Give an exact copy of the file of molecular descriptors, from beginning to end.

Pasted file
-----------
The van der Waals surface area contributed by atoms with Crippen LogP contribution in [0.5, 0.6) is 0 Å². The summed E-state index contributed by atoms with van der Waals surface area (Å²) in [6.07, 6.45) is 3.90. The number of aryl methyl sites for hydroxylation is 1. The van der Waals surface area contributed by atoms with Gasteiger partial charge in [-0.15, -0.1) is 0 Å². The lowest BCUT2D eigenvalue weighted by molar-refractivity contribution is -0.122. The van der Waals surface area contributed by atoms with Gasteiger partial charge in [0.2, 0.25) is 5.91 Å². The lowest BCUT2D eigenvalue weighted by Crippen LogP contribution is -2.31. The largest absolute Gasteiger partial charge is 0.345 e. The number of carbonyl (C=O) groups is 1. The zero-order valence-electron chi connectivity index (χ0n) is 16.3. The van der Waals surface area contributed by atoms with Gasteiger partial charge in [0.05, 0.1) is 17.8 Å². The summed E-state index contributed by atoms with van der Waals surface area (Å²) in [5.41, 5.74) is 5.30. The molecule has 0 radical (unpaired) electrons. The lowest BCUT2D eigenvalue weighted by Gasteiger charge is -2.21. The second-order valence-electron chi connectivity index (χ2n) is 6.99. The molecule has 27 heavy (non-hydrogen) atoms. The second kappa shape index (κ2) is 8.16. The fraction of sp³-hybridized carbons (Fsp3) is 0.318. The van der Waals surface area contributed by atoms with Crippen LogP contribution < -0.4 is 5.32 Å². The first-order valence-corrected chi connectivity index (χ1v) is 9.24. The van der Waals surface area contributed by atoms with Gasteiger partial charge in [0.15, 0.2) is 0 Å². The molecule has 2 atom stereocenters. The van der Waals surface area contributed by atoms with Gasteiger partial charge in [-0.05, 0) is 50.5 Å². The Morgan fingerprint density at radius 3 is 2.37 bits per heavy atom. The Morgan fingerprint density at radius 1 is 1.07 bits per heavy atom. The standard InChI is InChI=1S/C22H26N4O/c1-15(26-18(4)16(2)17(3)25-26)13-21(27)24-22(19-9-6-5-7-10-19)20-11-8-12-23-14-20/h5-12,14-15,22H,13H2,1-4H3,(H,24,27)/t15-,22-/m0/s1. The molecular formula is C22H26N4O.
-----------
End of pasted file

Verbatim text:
The van der Waals surface area contributed by atoms with Crippen LogP contribution in [0.5, 0.6) is 0 Å². The summed E-state index contributed by atoms with van der Waals surface area (Å²) in [6.07, 6.45) is 3.90. The number of aryl methyl sites for hydroxylation is 1. The van der Waals surface area contributed by atoms with Gasteiger partial charge in [-0.15, -0.1) is 0 Å². The lowest BCUT2D eigenvalue weighted by molar-refractivity contribution is -0.122. The van der Waals surface area contributed by atoms with Gasteiger partial charge in [0.2, 0.25) is 5.91 Å². The lowest BCUT2D eigenvalue weighted by Crippen LogP contribution is -2.31. The largest absolute Gasteiger partial charge is 0.345 e. The number of carbonyl (C=O) groups is 1. The zero-order valence-electron chi connectivity index (χ0n) is 16.3. The van der Waals surface area contributed by atoms with Gasteiger partial charge in [0.05, 0.1) is 17.8 Å². The summed E-state index contributed by atoms with van der Waals surface area (Å²) in [5.41, 5.74) is 5.30. The molecule has 0 radical (unpaired) electrons. The lowest BCUT2D eigenvalue weighted by Gasteiger charge is -2.21. The second-order valence-electron chi connectivity index (χ2n) is 6.99. The molecule has 27 heavy (non-hydrogen) atoms. The second kappa shape index (κ2) is 8.16. The fraction of sp³-hybridized carbons (Fsp3) is 0.318. The van der Waals surface area contributed by atoms with Crippen LogP contribution < -0.4 is 5.32 Å². The first-order valence-corrected chi connectivity index (χ1v) is 9.24. The van der Waals surface area contributed by atoms with Gasteiger partial charge in [0.15, 0.2) is 0 Å². The molecule has 2 atom stereocenters. The van der Waals surface area contributed by atoms with Gasteiger partial charge in [-0.05, 0) is 50.5 Å². The Morgan fingerprint density at radius 3 is 2.37 bits per heavy atom. The Morgan fingerprint density at radius 1 is 1.07 bits per heavy atom. The standard InChI is InChI=1S/C22H26N4O/c1-15(26-18(4)16(2)17(3)25-26)13-21(27)24-22(19-9-6-5-7-10-19)20-11-8-12-23-14-20/h5-12,14-15,22H,13H2,1-4H3,(H,24,27)/t15-,22-/m0/s1. The molecular formula is C22H26N4O.